26. As the government recognises, employers need to be supported to introduce disability workforce reporting in consistent and effective ways. Acas believes that clear and practical guidance would play a central role in supporting the implementation of any new regulations. When gender pay gap reporting was introduced, Acas worked closely with the Government Equalities Office (GEO) to produce guidance and training, and also partnered with the GEO to run a successful national awareness campaign. We would be happy to work with the government and other interested bodies to explore a similar approach.

27. In particular, using our expert knowledge of employment relations and learnings from gender pay gap reporting, Acas guidance could focus on how employers can create open cultures where staff feel safe and confident to share information and understand the collective aim of doing so. For example, employers should:

  • explain why the data is being collected, how it will be used and stored, and who in the organisation will have access
  • engage thoroughly with staff including any trade union or worker representatives, staff networks and employee resource groups to understand and address any concerns and blockers
  • explain where and how to disclose and make changes, making sure the system and process are as simple as possible and accessible to everyone, for instance, by providing alternative methods to submit information where internet or computer access is limited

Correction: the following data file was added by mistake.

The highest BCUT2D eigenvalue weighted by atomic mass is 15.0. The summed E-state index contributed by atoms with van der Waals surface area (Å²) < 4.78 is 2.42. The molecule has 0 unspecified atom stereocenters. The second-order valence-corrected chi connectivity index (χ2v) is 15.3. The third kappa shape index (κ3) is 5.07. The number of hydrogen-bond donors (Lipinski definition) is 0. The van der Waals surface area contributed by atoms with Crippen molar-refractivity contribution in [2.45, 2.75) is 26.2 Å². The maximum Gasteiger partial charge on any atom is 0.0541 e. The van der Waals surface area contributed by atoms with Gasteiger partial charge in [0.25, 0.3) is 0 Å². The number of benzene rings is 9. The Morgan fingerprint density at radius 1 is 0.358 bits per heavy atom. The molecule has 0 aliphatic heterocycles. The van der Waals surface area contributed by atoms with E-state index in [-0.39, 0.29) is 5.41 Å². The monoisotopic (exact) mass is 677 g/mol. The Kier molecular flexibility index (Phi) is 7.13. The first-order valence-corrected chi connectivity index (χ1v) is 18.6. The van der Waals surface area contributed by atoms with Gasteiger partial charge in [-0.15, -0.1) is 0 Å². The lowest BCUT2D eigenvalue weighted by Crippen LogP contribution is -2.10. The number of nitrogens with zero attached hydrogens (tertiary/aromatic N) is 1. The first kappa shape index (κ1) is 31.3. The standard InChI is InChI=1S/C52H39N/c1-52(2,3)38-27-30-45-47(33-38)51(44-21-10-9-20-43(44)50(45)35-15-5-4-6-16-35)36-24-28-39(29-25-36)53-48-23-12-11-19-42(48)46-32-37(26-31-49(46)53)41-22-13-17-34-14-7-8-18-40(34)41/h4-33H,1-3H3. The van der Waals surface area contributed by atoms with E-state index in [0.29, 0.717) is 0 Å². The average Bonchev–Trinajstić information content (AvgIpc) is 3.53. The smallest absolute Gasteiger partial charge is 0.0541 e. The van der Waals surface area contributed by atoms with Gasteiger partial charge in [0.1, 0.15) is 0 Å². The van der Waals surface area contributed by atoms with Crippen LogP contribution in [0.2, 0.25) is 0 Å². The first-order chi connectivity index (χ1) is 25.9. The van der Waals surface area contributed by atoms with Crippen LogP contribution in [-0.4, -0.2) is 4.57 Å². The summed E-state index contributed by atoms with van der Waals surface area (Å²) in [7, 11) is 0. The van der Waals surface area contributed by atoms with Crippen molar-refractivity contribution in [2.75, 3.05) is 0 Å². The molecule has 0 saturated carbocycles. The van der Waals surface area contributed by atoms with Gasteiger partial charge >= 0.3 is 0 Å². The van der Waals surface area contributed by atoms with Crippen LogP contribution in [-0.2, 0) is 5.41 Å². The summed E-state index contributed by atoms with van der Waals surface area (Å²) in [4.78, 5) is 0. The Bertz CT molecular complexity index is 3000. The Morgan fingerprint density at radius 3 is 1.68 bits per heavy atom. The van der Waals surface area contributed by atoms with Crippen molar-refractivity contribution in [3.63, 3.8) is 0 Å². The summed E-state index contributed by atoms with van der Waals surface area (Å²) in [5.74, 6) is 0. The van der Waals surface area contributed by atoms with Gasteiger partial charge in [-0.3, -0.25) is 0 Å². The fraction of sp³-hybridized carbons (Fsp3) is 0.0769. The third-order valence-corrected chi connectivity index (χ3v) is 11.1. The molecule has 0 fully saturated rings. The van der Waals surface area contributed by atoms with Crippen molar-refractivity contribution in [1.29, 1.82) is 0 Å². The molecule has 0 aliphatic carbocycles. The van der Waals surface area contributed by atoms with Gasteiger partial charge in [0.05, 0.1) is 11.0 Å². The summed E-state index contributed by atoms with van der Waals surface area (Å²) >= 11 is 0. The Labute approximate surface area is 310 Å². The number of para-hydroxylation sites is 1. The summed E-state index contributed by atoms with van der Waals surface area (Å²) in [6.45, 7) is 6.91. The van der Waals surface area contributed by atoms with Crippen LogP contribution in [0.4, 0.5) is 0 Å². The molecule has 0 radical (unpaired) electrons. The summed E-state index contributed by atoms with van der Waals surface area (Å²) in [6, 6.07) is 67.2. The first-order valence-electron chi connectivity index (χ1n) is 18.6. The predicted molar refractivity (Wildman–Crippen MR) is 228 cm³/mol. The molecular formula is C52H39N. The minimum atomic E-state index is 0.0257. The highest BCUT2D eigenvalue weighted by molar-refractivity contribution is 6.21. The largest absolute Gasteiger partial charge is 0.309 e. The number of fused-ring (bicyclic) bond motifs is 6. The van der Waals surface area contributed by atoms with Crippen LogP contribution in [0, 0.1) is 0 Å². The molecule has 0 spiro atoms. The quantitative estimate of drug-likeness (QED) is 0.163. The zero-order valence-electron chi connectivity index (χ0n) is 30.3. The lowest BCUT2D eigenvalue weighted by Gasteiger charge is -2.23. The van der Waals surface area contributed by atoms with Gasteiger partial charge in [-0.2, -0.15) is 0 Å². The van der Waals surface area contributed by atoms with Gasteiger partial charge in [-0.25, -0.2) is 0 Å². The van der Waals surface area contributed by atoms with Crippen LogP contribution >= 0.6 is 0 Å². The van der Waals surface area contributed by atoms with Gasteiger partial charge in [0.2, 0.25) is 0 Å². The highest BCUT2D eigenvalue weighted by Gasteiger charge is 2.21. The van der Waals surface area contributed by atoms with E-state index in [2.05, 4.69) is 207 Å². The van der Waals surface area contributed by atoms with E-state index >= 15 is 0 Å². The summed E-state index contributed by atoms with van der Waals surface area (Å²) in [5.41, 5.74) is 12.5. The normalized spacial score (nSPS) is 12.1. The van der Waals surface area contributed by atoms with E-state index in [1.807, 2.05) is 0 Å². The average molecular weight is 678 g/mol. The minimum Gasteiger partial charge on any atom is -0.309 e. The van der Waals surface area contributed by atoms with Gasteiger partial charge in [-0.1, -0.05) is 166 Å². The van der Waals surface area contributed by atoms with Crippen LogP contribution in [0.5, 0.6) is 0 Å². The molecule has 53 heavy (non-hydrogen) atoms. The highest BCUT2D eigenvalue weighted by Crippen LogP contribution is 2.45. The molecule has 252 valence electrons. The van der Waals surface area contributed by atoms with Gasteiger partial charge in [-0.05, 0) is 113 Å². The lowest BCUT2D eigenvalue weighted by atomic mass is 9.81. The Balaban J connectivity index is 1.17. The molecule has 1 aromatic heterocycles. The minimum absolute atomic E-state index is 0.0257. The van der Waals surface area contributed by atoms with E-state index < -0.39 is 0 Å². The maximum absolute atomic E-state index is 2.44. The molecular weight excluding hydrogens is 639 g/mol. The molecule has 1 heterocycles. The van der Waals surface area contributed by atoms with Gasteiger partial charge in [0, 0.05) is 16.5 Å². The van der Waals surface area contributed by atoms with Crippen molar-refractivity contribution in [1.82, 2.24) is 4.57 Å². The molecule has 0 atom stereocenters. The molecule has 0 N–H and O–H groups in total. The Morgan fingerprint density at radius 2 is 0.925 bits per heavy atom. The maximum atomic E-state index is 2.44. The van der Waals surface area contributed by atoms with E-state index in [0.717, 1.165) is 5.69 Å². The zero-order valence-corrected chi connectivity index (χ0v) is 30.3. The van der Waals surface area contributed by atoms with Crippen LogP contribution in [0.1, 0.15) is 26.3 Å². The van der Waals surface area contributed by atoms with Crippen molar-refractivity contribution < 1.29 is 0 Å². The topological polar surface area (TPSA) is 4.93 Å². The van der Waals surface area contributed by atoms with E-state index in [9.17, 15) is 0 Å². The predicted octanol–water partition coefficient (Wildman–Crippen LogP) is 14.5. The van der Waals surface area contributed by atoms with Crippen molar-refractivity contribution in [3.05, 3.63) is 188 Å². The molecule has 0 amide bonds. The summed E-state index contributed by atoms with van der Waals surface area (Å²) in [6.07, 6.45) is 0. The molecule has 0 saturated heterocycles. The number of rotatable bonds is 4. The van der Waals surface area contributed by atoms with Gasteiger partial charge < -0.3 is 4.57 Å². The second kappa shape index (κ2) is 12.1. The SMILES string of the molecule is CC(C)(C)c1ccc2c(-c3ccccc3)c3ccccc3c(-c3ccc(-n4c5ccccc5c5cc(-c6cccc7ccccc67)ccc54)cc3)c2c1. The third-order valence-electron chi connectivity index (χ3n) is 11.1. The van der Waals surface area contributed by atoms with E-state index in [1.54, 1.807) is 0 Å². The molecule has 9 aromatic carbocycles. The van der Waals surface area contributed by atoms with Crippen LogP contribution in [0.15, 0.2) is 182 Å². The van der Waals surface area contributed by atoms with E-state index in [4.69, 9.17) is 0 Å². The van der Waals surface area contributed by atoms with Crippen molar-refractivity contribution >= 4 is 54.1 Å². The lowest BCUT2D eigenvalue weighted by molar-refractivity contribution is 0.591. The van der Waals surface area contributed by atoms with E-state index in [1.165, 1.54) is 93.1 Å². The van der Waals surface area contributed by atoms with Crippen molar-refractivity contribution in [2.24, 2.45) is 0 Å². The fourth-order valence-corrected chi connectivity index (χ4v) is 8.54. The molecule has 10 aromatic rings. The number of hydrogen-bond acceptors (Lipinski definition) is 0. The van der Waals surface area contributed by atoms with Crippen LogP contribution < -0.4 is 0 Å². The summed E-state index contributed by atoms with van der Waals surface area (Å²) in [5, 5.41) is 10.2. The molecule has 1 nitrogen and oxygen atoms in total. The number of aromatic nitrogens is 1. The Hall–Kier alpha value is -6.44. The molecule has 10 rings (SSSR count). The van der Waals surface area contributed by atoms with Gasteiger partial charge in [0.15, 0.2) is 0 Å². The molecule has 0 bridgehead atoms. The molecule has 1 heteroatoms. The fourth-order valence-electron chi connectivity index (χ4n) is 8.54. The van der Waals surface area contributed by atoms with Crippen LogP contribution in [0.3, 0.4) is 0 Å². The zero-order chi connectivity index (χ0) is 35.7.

• more broadly, equip managers to have the skills, knowledge and confidence to have rich conversations with employees, for example, around reasonable adjustments

28. With adequate funding and resourcing, a central database for the reporting and publication of disability workforce information would help provide clear oversight and enable progress to be tracked more easily. Access to the data would also likely be of value and interest to new and existing employees, customers, investors and shareholders alike. Large employers may already have channels in place to publish this information, such as annual reports, so any additional reporting on another platform would require further resources, although this may be minimal. Government would also need to give due consideration to how any new rules would be enforced.

29. Government insights from the introduction of the Gender Pay Gap Reporting Regulations and its forthcoming impact assessment will no doubt be beneficial in helping to shape and inform any new system and any employer support measures needed.